by Debbonnaire Kovacs

by Debbonnaire Kovacs
submitted May 29, 2014
Based on Acts 1:1-14, Luke 24:49-53, and Matt. 28:18-20.
It’s been almost six weeks, and I think maybe I’m starting to regain some normal intelligence. I do believe it was a week after the astonishing resurrection before I stopped crying, and another week beyond that before I could speak in full sentences.
I was there, you see. I wept along the way as my Lord dragged his cross, uncomplaining. I was horrified and sick at the sight of his bloody, torn body. I saw them…nail him…
Can’t think too much about that or the ordeal that followed.
I didn’t sleep for three days—none of us women did. We did our best to comfort the two Marys, although his mother seemed more resigned and less frantically distraught than Magdalene. I helped gather the burial spices, and waited through the dark Sabbath, and—
I will always wish I’d gone with Magdalene in the dark predawn hours on First Day, but then, I don’t begrudge her the extra encouragement. She needed it, and it’s been the settling of her, I think. I was one of the first women to the tomb, anyway.
I saw angels!
I’ve been present many of the times that Jesus has appeared in the past few weeks. It’s so different. We used to press around him, pester him, try to get him to do what we wanted, and scold him when he didn’t…I’m embarrassed about it now. At first, we were so respectful and on our best behavior that it was uncomfortable, but Jesus soon set us at ease again, as he always has. Now, we press around him in a different way, trying to soak in his presence while we have it.
And today, we’re walking to Bethany. There’s quite a group of us. I’m trying to hear what he’s saying.
Somebody’s asked, "Lord, is this the time when you will restore the kingdom to Israel?"
I smile and shake my head. These men. Don’t they get that Jesus is not about political power?
“It is not for you to know the times or periods that the Father has set by his own authority,” Jesus replies, and I press forward to hear more clearly. Does that mean he will remove the Romans and restore Israel eventually?
But he seems to have changed the subject. “I am sending forth the promise of My Father upon you, which you have heard of from me. John baptized with water, but you will be baptized with the Holy Spirit not many days from now. You will receive power when the Holy Spirit has come upon you. You are to stay in the city until you are clothed with power from on high and you will be my witnesses in Jerusalem, in all Judea and Samaria, and to the ends of the earth." [A conflation of Acts 1:4-8 and Luke 24:49]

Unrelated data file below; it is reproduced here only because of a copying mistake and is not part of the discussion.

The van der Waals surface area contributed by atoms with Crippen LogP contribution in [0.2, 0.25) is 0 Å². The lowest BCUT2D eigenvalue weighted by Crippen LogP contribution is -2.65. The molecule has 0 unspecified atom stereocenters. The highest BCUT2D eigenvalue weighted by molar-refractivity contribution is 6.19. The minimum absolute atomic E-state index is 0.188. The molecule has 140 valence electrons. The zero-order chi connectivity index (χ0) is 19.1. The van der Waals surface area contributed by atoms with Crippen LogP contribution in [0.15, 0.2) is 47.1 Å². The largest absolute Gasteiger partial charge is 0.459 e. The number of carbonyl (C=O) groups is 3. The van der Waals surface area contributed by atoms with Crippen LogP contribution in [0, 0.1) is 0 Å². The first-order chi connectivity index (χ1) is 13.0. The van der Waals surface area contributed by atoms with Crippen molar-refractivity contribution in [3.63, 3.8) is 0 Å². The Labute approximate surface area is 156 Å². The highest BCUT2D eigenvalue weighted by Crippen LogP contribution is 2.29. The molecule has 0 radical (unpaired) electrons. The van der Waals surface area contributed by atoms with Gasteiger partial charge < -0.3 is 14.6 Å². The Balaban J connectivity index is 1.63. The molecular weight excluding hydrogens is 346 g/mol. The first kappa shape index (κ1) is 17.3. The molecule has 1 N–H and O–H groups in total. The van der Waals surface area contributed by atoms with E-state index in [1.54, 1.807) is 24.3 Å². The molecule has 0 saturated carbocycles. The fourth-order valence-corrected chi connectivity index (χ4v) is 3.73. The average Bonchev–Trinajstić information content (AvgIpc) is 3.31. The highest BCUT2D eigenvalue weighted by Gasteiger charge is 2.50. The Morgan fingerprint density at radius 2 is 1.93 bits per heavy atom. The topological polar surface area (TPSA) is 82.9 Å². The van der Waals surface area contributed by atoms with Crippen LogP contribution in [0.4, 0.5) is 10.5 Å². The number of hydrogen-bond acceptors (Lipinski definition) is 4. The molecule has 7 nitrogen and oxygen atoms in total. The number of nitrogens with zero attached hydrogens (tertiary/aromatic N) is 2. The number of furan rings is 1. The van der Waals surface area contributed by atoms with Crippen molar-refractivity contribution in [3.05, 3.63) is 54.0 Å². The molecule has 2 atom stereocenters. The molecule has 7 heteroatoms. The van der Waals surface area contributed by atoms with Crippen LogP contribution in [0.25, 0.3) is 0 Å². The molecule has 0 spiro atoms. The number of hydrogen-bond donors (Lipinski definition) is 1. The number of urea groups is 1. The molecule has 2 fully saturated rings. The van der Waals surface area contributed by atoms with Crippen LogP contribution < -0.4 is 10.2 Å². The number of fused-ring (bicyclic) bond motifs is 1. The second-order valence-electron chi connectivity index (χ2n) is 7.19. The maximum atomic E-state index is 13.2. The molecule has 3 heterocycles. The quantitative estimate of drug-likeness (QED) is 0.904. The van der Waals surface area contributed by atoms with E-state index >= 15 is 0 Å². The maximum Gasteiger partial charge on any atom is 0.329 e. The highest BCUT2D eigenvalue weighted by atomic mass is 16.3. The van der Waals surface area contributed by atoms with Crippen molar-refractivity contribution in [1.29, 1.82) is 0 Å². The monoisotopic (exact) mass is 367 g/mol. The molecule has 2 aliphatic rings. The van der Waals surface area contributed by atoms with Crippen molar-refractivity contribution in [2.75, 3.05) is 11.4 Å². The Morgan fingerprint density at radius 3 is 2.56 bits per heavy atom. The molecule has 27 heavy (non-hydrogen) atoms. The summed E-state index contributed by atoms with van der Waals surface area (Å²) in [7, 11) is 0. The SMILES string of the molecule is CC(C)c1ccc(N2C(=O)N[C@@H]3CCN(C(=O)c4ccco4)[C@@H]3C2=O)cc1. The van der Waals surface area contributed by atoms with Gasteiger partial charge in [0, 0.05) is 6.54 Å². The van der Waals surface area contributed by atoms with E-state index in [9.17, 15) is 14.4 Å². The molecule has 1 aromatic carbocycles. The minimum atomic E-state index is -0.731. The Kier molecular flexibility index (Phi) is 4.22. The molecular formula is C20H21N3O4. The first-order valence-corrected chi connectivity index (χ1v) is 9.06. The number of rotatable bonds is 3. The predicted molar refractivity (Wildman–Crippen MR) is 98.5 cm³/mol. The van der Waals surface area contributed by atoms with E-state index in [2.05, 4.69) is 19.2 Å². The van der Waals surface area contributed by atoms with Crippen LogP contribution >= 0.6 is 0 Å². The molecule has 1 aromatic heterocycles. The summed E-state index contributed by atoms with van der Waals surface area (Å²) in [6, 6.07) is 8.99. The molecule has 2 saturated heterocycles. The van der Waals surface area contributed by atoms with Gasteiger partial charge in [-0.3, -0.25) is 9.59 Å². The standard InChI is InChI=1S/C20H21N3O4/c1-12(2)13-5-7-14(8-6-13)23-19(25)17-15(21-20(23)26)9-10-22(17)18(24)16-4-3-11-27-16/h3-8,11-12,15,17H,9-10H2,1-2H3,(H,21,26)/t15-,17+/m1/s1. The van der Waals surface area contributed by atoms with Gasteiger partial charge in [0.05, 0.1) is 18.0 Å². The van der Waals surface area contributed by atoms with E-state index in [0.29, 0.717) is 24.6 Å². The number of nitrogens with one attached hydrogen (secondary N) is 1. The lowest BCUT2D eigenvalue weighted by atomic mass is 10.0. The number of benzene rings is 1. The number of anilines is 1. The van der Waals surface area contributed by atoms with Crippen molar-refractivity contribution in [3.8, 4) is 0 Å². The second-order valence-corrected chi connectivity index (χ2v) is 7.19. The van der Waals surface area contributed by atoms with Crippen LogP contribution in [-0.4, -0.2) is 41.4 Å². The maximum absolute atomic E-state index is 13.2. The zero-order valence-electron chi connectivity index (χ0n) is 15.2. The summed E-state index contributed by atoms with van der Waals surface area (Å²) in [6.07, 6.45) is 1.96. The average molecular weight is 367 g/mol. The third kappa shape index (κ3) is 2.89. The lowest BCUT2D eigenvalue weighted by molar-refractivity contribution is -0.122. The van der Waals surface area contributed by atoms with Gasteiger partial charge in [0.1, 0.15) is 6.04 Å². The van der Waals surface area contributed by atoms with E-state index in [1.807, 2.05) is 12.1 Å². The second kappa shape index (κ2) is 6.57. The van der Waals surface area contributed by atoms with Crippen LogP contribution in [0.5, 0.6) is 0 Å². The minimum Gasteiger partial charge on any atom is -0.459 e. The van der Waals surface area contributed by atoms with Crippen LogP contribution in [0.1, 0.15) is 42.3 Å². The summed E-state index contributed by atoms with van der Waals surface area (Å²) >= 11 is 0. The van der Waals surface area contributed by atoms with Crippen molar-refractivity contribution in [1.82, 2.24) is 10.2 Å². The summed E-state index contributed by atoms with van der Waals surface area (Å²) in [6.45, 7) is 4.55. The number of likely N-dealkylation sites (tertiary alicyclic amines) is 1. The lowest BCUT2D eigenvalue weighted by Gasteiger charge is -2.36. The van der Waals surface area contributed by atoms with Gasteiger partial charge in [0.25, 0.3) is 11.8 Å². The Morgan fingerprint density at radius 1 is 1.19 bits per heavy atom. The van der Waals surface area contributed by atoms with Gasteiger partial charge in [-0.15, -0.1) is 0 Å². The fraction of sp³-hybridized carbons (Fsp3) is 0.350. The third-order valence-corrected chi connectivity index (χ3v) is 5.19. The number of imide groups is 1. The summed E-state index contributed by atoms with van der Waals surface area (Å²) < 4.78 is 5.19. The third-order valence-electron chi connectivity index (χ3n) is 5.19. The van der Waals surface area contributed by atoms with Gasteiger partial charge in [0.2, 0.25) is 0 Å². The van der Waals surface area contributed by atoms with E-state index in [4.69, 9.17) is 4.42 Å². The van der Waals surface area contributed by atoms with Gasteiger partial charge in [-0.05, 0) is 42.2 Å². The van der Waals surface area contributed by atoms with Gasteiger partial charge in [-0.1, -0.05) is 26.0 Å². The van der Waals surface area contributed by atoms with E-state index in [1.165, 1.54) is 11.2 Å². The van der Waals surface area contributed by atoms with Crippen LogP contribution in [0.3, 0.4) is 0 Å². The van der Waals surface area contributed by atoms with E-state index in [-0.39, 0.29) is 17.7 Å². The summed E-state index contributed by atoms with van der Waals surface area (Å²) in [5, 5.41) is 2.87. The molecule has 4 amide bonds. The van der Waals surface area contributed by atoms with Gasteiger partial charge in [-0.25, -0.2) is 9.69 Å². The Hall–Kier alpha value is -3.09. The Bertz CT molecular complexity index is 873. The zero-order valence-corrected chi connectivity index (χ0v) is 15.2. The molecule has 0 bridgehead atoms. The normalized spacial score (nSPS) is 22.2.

He has told us several times that he is sending “the Spirit” or “the comforter” to us. I know I, for one, will need a lot of comforting if Jesus goes away. I can hardly bear to think of it! But he does seem to be preparing us for a separation…and come to think of it, he’s told us the Spirit will teach us all the things he hasn’t taught us yet, so maybe we’ll understand about the restoration of the kingdom in time, too.
Jesus has stopped at the top of the hill and turned to face us all. He is smiling that smile only Jesus has, the one that makes me feel taller, and safer, and able to do anything he wants. “All authority has been given to Me in heaven and on earth. Go therefore and make disciples of all the nations, baptizing them in the name of the Father and the Son and the Holy Spirit, teaching them to observe all that I commanded you.”
Oh, no!! I gasp and then hold my breath as my head begins to tip back on my neck. Jesus is rising in the air! I stare until my eyes burn, losing all sense of the crowd around me. I must never, never forget that smile! I must bear it with me always. I choke up a little as I hear his last audible words:
“Lo, I am with you always, even to the end of the age.”
I have a hand over my mouth, and tears are pouring down my face. I can’t see him anymore. Will I ever see him again? I become aware that hundreds of others surround me, all faces gazing up, all breaths suspended.
I am startled to hear a voice, and my head snaps around to look at two strange men, clothed in white. They look—could they be—? "Men of Galilee, why do you stand looking up toward heaven?”
Well, I—where else can I look? My Lord has left!
The men smile, and it’s almost like looking at Jesus. “This Jesus, who has been taken up from you into heaven, will come in the same way as you saw him go into heaven."
I breathe again. He’s coming back! That’s right, he always did say he was coming back. Slowly, reluctantly, we turn away from the hill to walk back to Jerusalem. I notice that many of the crowd are streaming off in different directions.
By the time we reach Jerusalem, there are only 120 of the 500 we had with us on Olivet. Almost automatically, we go back to the upper room, and we start to pray…